He also gave His name: « I shall be who I shall be ». vi אֶהְיֶה אֲשֶׁר אֶהְיֶה, ehyeh acher ehyeh. If the God who revealed Himself to Moses in this way with a verb in an « imperfective aspect » ‘, it is because the Hebrew language allows one side of the veil to be lifted. God is not yet « perfective », as is the verb that names Him.

Pascal developed the idea of a ‘bet’ that man should make, to win infinity. I would like to suggest that another ‘bet’, this time divine, accompanies the human bet. It is the wager that God made in creating His creation, accepting that non-self coexists with Him, in the time of His dream.

What is the nature of the divine wager? It is the bet that Man, by names, by forms, and by actions, will come to help the divinity to accomplish the realization of the Self, yet to do, yet to create, the Self always in potency.

God dreams that Man will deliver Him from His absence (to Himself).

For this potency, which still sleeps, in a dreamless sleep, in the infinite darkness of His unconscious, is what the God dreams about.

In His own light, He knows no other night than His own.

iB.U. 1.6.1

iiB.U. 1.6.1

iiiC.G. Jung. Letter to Prof. Gebhard Frei.1 3 January 1948. The Divine in Man. Albin Michel.1999. p.191

ivC.G. Jung. Letter to Aniela Jaffé. September 3, 1943. The Divine in Man. Albin Michel.1999. p.185-186

vC.G. Jung. Letter to Rev. Morton Kelsey. .3 May 1958. The Divine in Man. Albin Michel.1999. p.133

viEx 3.14

Surviving Self

How to survive our Self?

Are we essentially alone in the face of the porous mysteries of the unconscious? Are we always alone in front of what could suddenly be discovered or revealed there, after long and slow maturation? Are we alone in front of the flagrant repression of what will remain buried there forever?

Many wander in sorrow in the deserts of their own minds, they wander lonely in the ergs of understanding. Fleeing the austerity of the silent void, they flee to the hubbub.

Others think alone, against the norm, against opinion, against the crowd. « I cross the philosophical space in absolute solitude. As a result, it no longer has any limits, no walls, it doesn’t hold me back. This is my only chance.”i

But if it is difficult to think alone, it is even more difficult to think with others.

The common brings us closer and warms us up. It doesn’t encourage people to try to reach cold peaks. The community compensates for isolation, and offers fusion in the mass. But something resists. It is the haunting, extreme, demanding feeling that the ‘self’ is not the ‘us’. The ideological, collective, social ‘us’ does not intersect with the inner, personal, singular ‘self’…

Cultures, religions and civilizations are ‘us’, fleeting in essence.

They fictitiously envelop billions of solitary ‘selves’, in essence. All these ‘us’ become lifeless shells, skinless drums, after a few millennia.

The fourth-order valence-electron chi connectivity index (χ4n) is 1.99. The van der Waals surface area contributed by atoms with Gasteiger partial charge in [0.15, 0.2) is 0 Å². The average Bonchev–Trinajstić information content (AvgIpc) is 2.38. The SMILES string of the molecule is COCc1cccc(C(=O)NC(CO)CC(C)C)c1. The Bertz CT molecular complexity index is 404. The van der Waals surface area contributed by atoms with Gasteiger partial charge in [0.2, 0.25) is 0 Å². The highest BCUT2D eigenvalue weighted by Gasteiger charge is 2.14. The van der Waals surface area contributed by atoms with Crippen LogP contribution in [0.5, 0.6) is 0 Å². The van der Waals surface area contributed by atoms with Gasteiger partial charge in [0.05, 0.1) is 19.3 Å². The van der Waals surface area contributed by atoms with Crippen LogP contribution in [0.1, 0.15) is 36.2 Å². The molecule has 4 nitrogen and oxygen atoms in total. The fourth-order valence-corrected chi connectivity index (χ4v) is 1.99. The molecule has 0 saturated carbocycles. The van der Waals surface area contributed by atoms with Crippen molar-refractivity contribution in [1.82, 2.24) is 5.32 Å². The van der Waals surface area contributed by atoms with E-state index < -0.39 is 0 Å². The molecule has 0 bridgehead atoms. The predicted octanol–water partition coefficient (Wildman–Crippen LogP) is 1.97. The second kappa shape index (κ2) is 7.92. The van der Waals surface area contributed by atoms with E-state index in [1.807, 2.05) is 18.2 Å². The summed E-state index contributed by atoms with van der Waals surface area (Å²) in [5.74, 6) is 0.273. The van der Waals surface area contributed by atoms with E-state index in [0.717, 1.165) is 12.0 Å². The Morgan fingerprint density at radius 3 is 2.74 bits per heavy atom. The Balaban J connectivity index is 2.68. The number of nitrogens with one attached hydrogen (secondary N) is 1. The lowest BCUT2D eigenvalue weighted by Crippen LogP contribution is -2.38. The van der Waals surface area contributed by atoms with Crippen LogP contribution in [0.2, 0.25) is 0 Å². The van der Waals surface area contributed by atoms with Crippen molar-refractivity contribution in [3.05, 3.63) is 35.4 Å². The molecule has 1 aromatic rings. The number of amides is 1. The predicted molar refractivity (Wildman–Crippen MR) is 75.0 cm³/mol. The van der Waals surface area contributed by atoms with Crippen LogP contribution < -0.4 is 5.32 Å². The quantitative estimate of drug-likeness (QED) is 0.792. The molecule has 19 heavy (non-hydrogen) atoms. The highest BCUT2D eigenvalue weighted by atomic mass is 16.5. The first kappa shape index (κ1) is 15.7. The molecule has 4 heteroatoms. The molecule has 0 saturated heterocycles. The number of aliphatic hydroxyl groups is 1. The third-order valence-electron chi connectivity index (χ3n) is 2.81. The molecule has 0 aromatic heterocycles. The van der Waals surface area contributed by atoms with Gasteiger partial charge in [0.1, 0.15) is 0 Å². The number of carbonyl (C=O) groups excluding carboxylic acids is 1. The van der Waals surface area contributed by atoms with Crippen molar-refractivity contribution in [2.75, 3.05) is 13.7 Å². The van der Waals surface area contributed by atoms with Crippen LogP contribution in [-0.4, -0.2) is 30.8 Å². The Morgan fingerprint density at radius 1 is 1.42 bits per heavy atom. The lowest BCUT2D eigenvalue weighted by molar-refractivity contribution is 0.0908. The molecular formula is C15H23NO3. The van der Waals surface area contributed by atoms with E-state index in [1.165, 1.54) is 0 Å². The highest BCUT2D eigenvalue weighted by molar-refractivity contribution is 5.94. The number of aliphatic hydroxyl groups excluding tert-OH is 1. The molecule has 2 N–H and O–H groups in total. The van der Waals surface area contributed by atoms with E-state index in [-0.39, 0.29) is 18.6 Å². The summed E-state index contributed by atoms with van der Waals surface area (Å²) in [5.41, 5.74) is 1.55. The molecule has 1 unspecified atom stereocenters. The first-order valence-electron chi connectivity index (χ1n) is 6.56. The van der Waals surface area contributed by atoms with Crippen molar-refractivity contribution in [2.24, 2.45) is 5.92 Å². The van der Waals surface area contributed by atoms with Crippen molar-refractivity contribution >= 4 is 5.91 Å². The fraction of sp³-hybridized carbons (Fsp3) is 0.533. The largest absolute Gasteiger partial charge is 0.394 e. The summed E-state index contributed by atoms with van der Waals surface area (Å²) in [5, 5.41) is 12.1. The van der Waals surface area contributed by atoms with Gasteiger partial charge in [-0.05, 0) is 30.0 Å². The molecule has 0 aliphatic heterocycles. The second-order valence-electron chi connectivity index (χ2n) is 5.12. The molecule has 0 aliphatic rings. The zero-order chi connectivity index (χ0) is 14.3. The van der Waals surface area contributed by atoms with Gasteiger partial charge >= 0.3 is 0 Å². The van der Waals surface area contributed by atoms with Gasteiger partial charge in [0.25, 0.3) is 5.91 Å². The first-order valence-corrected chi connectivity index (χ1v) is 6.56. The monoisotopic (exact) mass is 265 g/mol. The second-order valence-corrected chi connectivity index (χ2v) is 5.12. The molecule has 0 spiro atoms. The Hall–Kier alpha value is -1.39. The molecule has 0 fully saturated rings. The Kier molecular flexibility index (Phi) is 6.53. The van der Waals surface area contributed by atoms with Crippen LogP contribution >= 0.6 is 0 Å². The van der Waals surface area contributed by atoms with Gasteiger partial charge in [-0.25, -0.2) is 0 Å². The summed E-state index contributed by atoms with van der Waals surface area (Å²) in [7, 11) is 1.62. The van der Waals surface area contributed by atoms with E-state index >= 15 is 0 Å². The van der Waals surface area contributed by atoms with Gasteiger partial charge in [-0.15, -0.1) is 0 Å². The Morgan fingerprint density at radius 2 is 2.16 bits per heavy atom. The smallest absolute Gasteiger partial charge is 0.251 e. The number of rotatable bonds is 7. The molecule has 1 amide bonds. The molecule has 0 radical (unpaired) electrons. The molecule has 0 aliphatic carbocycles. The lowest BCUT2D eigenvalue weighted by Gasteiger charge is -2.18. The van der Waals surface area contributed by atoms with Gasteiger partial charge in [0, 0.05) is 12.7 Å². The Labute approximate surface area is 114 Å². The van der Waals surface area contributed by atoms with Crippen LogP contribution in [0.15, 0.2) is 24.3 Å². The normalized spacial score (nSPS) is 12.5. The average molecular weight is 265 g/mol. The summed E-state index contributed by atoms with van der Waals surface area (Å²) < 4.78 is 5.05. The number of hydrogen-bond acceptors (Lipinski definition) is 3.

The mystery is that only the ‘self’ will survive them.

A deeper mystery yet: how to survive our Self?


iCatherine Malabou, Changer de différence, – cit. in Frédéric Neyrat , Atopies.

The Absolute Constant of the Mystery

The famous 17th century Hindu thinker, Śaṃkara, proposed four essential concepts, sat, cit, ātman, and brahman.

They may be tentatively translated into English by the words being, thought, self, and absolute.

But it is worth digging a little beneath the surface.

For Śaṃkara, sat is « what is here and now ». Sat seems closer to being than to existence, or essence. Sat is, so to speak, the true form of being. But then what can be said of what is not here or now, of what was or will be, or even of what could or should be? One can say sat, too, to designate these sort of beings, but we oblige ourselves to an effort of abstraction, by thinking of these other modalities of being as “beings”.

Cit means thought, but also and above all consciousness. The objective idea is grasped by thought, the subjective feeling requires consciousness. Cit brings the two meanings together, but it is consciousness that leads the game.

As for ātman, this word is originally linked to life, life force, energy, wind, air, breath. It is only later that it comes to designate the person. In the Upaniṣad, the meaning of the word varies: body, person, self, or Self. This ambiguity complicates interpretation. Is the Self without a body? Is the Self a person? Difficulties related to language.

Finally, brahman may be translated as ‘absolute‘, but it has many other possible meanings. It is referred to in the Upaniṣad as breath, speech, mind, reality, immortality, eternity and also as the aim, “that which is to be pierced »i. It may mean ‘sacred word’, but it evolves to mean ‘absolute silence’. « Leave the words: here is the bridge of immortality.”ii

In the end, brahman comes to designate the absolute, the absolute of speech, or the absolute without speech, the absolute silence.

This analogy has been proposed: ātman represents the essence of the person, brahman identifies with the essence of the entire universe.

The word brahman has had some success in the Indo-European sphere of influence. Its root is ḅrhat, « greatness ». The Latin word flamen derives from it, as does brazman (« priest » in old Persian).

But the meaning of brahman as “priest” does not at all capture the mystery of its main meaning.

The mystery of the poet and the mystery of the sacred word are both called brahman. The mystery of absolute silence is also brahman. Finally, the mystery of the absolute, the mystery of the absolute is brahman.

The brahman is that from which all beings are born, all gods, and the first of them is Brahmā himself. Brahman is what everything is born of, « from Brahmā to the clump of grass »iii.

The absolute, the brahman of Śaṃkara, is at the same time greatness, speech, silence, sacred, enigma, mystery, divinity.

It must be underlined. The Veda does not offer a unique, exclusive, absolute truth. There is no truth, because an absolute truth could not account for the absolute mystery. In the Veda, the absolute remains an absolute mystery.

This lesson is compatible with other ideas of the hidden God, that of ancient Egypt, that of the God of Israel, or that of the God of Christian kenosis.

This may be a hint of an anthropological persistence, throughout the ages.

The persistent presence of an absolute mystery.

iMuU II,2,2

iiMuU II,2,5

iiiTubh III, 1,1